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Earlier this month it was reported that a number of action sports brands, notably Outerknown (owned by Kelly Slater) and Catch Surf, were being sued in federal court over alleged civil rights violations. 

Accusations of sweatshops and poor worker conditions? Nope. Instead, the brands found themselves in hot water over their websites’ poor performance. More specifically, the sites reportedly did not abide by the Americans with Disabilities Act (ADA). The claim stated the following:

“(Defendant) denies approximately 8.1 million Americans who have difficulty seeing access to its online store because the Website is largely incompatible with the screen reader programs.” (BeachGrit, September 10, 2020)

Can a website be in violation of accessibility mandates in the same manner as a brick and mortar without a wheelchair ramp? Does a case like this even have a shot in court? The answer is YES. The claim was successful, with defendants and plaintiffs settling for undisclosed amounts.

Before you chalk it up to the “sue for everything” mentality so prevalent in the U.S.A. please note that this is absolutely a global concern for online businesses thanks to the World Wide Web Consortium (W3C). W3C created Web Content Accessibility Guidelines (WCAG) in cooperation with developers and companies around the world, with a goal of providing a single shared standard for web content accessibility that meets the needs of individuals and organizations alike. Web Accessibility is analogous to providing wheelchair access to a building and as such the onus falls on businesses to improve accessibility to all consumers. Even Canada’s Federal Court of Appeal has reinforced that some inaccessible websites may violate the Constitutional Rights of visually impaired Canadians.

Many businesses will assume that they can delay website updates to meet WCAG, but please note that the case addressed above is by no means an isolated incident. Last year, a blind man successfully sued Domino’s Pizza because the chain failed to provide a website that was as accessible to him as its brick-and-mortar locations. This case regarding website and mobile app compliance was just one of approximately 2,200 ADA lawsuits filed in 2019. So far in 2020, UsableNet reports an additional 972 cases and counting. With COVID-19 forcing commercial digital transformation at a record pace that number is expected to grow exponentially as consumers spend even more time making purchases online.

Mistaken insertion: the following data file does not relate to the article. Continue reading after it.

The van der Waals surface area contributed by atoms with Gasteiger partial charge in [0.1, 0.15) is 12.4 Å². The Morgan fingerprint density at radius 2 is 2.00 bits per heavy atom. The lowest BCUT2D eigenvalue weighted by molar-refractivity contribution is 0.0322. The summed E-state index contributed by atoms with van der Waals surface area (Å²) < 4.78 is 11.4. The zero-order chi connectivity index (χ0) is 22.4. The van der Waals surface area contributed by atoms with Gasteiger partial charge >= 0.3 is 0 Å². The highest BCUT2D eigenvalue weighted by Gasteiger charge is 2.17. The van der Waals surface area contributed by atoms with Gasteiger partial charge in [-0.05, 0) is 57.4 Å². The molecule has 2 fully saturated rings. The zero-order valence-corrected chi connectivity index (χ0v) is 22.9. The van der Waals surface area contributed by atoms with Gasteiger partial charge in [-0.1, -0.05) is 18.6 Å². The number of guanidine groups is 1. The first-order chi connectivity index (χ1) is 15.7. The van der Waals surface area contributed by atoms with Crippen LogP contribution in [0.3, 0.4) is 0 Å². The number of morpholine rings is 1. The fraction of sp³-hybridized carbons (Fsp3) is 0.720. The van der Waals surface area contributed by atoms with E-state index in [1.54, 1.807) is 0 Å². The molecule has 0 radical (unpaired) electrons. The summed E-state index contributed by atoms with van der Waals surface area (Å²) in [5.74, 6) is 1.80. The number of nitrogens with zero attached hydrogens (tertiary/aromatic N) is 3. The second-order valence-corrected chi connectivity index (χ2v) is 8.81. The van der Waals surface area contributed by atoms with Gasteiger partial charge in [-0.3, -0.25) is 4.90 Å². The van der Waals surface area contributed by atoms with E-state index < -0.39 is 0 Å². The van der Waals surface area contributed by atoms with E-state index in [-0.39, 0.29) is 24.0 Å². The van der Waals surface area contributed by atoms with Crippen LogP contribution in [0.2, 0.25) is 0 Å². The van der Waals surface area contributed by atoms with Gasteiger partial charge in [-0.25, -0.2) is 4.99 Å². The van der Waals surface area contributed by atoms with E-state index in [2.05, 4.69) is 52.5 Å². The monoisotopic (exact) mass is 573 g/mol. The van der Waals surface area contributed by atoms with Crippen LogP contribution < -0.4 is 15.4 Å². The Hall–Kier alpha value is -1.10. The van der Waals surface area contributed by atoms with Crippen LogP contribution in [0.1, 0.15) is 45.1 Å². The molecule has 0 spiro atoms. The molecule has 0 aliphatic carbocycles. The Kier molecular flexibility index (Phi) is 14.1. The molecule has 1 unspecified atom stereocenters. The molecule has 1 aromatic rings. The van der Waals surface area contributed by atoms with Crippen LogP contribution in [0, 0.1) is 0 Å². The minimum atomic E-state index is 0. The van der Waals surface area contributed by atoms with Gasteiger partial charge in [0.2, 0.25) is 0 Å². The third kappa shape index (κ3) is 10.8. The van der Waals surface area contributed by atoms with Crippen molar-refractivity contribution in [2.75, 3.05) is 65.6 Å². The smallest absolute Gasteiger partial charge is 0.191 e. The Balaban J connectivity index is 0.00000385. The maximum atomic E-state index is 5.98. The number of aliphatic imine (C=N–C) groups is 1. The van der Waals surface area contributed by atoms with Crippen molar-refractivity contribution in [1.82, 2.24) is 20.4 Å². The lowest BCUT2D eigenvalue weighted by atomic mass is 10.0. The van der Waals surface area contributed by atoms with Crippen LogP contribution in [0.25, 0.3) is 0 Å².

You may think that your website is perfectly accessible, and the surface we’re sure it seems so, but have a look at a few WCAG requirements:

  • The visual presentation of all text and images of text must have a contrast ratio of at least 4.5:1
  • An alternative for audio track is provided that presents equivalent information for prerecorded video-only content, and captions are provided for all prerecorded audio content in synchronized media, except when the media is a media alternative for text and is clearly labeled as such. In addition, sign language interpretation is provided for all prerecorded audio content in synchronized media.
  • For the visual presentation of blocks of text, a mechanism is available which allows a user to change foreground and background colors.

Do you know if your website abides by the above? What’s more concerning, is that these are just three among hundreds (yes, hundreds) of WCAG requirements.

As more cases come to light in public forums, the number of lawsuits regarding commercial website and mobile app compliance will grow. Some will be legitimate grievances. Others will come from those who seek nothing more than financial gain. Whichever the case your business faces an unprecedented risk.

What can you do today?

At the very least you need to ensure that your website meets Google’s Mobile-First-Indexing requirements which takes care of a significant chunk of WCAG mandates. It’s also time to provide users with an option to adjust contrast display, which is why you’re seeing the proliferation of Dark Mode on social networks and content publisher sites. You should also consider providing voice search / speech recognition to your website before the year has concluded. Ultimately, your company must update its website to meet at all WCAG requirements, which can be found here.

Need help? Quite likely as it’s a VERY big task. Contact Strategis Consulting right away to get started on a comprehensive audit of your website. We will usher your brand and business into 2021 and beyond, not only to avoid legal fallout but to do right by ALL of your current and prospective customers.